Don't Worry About U.S. Fracturing
Unfortunately for Russia, the U.S. has taken the lead in hydraulic fracturing technology and is now leading the world in overall petroleum exports. It is entirely possible that the U.S. will become energy independent in the next decade. The change in fortune for the world's energy producers has been dramatic and swift, and it has upset some long term geopolitical relationships.
However, Russia is estimated to have 25 percent more reserves in shale oil and natural gas than the U.S. The deposits are simply located in places that are harder to reach and will require more effort and skill to extract. But that is the silver lining for Russia.
It is well known that Russia needs to diversify its hydrocarbon-based economy, which contributed toward 50 percent of its economic growth since the turn of the century and currently accounts for 40 percent of its annual gross domestic product. The current government has founded its political legitimacy on ever rising energy production, the profits of which are returned to domestic spending.
The U.S. price for natural gas is one-third of what Russia is asking on the international market. This has resulted in falling hydrocarbon revenues for Moscow and a decline in economic growth below projections. Obviously, there is pressure on the government to produce growth and provide greater opportunities for its citizens.
Luckily for Russia, the U.S. is shooting itself in the foot. Hyped up environmental concerns have all but shut down energy exploration in California and other states, while the Obama administration is reducing exploration on federal lands. The specter of climate change has the full attention of the U.S. government, which is doing everything it can to reduce the use of hydrocarbon fuels.
Instead of fostering this nascent industrial growth, America is attempting to stifle it. The refusal of the Obama administration to approve the Keystone pipeline from Canada is just one example of this foolishness. Soon the Canadians will decide to just sell their shale oil to China.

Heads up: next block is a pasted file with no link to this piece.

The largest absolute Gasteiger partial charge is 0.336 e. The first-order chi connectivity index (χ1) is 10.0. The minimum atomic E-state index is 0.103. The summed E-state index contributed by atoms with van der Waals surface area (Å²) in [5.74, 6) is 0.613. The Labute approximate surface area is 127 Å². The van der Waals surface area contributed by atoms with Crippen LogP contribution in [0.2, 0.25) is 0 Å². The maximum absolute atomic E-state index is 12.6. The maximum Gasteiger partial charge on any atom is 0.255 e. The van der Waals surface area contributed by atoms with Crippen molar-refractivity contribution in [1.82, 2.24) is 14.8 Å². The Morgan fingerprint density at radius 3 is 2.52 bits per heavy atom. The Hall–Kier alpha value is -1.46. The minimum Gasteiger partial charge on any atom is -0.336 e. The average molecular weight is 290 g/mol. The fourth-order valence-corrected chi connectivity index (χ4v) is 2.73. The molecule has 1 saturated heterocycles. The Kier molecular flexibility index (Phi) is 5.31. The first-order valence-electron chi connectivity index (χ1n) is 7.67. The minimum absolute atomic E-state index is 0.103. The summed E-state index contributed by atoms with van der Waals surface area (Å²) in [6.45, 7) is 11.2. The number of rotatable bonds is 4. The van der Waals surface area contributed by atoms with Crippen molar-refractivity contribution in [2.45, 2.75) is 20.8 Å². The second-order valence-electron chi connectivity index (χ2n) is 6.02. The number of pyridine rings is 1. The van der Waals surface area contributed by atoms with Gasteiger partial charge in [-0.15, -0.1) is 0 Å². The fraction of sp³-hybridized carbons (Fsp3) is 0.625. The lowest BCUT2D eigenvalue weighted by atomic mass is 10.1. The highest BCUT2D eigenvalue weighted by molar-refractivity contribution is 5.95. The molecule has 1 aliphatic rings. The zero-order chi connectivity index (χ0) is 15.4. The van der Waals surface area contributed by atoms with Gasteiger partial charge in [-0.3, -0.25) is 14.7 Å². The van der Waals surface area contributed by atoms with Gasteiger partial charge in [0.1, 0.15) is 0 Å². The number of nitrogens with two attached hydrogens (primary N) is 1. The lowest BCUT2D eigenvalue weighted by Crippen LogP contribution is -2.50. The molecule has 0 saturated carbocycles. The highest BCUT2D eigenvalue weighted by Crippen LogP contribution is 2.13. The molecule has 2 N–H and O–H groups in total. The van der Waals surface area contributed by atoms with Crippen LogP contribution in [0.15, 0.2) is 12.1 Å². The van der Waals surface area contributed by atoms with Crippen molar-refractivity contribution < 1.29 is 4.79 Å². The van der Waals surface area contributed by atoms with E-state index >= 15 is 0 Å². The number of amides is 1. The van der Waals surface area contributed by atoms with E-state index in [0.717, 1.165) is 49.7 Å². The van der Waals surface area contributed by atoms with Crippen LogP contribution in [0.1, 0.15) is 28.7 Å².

Russia should do everything it can to further the development of hydraulic fracturing technology for use in frigid climates and expand its manufacturing base. Oil field services are a natural extension of a hydrocarbon economy — the capability to extract natural gas and shale oil from arctic environments. Instead of seeing cheap American gas as a threat, Russia should treat it as an opportunity to become more competitive on the global market and create a niche in technological expertise in polar extremes.
This would dovetail well with the recent Russian emphasis on the Arctic. Russia should also continue to reform its Tax Code to promote research, development, and exploration in this sphere. Competition should be used as a lever to push Russian industry ahead while the West is slowed by religious and environmental concerns. This will require opening up more oil field service contracts to competition and promoting a reduction of graft in an industry that is well-known in Russia to be rife with corruption.
Russia has a long, proud history of science and exploration. By turning the threat of cheap U.S. gas into a positive, Russia can leapfrog the competition and be a world leader in oil field services for decades to come. This will take serious effort to reduce corruption and incentivize competition for Russian and global firms in the oil field services arena. But the alternative is to be left behind by the world and to see Russia's economy continue to slow as the rest of the world capitalizes on the benefits of hydraulic fracturing technology.
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